The Verbrandeberg and Organ Pipes
  • Kaokoland & Damara Land

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  • Longitude: 14.417224
  • Latitude: -20.616975
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The Verbrandeberg and Organ Pipes

The barren mountain "Verbrandeberg", meaning “Burnt Mountain”, was proclaimed a national monument in 1956. The unique display of colours on its slopes and surfaces during morning and evening hours was a highlight in an otherwise arid landscape around Twyfelfontein.

The Burnt Mountain, a sheet of dolerite, an igneous rock associated with volcanic activity that occurred in the area some 120 million years ago (probably associated with the Cretaceous Etendeka volcanism), intruded black carbonaceous shale of the Permian Prince Albert Formation of the Karoo sequence. The high temperature of the dolerite (about 1,0000C) baked the shale. (Vogt, 2004)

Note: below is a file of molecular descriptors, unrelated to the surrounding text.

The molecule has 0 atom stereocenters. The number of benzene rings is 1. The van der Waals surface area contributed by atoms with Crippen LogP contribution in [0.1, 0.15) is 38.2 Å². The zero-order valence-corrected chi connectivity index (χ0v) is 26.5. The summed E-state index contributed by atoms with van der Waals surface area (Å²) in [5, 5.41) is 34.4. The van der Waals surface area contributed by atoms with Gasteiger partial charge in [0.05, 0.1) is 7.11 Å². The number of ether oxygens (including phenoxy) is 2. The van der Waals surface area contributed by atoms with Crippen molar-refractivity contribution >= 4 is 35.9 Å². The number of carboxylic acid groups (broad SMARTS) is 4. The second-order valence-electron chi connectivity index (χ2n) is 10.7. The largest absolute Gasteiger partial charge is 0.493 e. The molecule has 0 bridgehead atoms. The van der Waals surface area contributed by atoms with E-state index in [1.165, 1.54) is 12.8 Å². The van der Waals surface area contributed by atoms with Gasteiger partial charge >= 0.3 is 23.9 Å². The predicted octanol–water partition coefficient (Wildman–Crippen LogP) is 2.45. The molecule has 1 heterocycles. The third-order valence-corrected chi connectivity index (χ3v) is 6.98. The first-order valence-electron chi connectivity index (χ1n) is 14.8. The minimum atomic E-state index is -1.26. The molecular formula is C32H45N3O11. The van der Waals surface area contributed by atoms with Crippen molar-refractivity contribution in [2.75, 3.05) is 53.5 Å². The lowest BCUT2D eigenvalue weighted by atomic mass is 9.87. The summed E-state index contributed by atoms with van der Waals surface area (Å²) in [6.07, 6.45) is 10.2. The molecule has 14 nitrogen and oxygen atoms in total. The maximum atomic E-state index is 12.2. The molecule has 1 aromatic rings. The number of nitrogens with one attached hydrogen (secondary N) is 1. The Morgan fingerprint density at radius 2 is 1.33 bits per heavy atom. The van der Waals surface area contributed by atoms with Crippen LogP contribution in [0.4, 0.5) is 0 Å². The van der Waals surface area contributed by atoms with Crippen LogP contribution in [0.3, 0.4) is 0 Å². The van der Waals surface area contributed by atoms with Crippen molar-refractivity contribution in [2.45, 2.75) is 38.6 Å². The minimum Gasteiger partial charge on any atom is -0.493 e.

During the contact metamorphism that was caused by the intrusion, volatile organic components were driven off from the shale, leaving a charred black, clinker like burnt mass from which the mountain got its name.

The Organ Pipes

The "Organ Pipes" is a rock formation that comprises a group of columnar basalts resembling organ pipes.

The Organ Pipes were formed about 150 million years ago as the result of the intrusion of liquid lava into a slate rock formation, which was exposed over time by erosion.

The Verbrandeberg and Organ Pipes are situated 70km to the west of Khorixas near Twyfelfontein.

Sources

Vogt, A. 2004. National Monuments in Namibia. 2nd ed. Macmillan, Windhoek.

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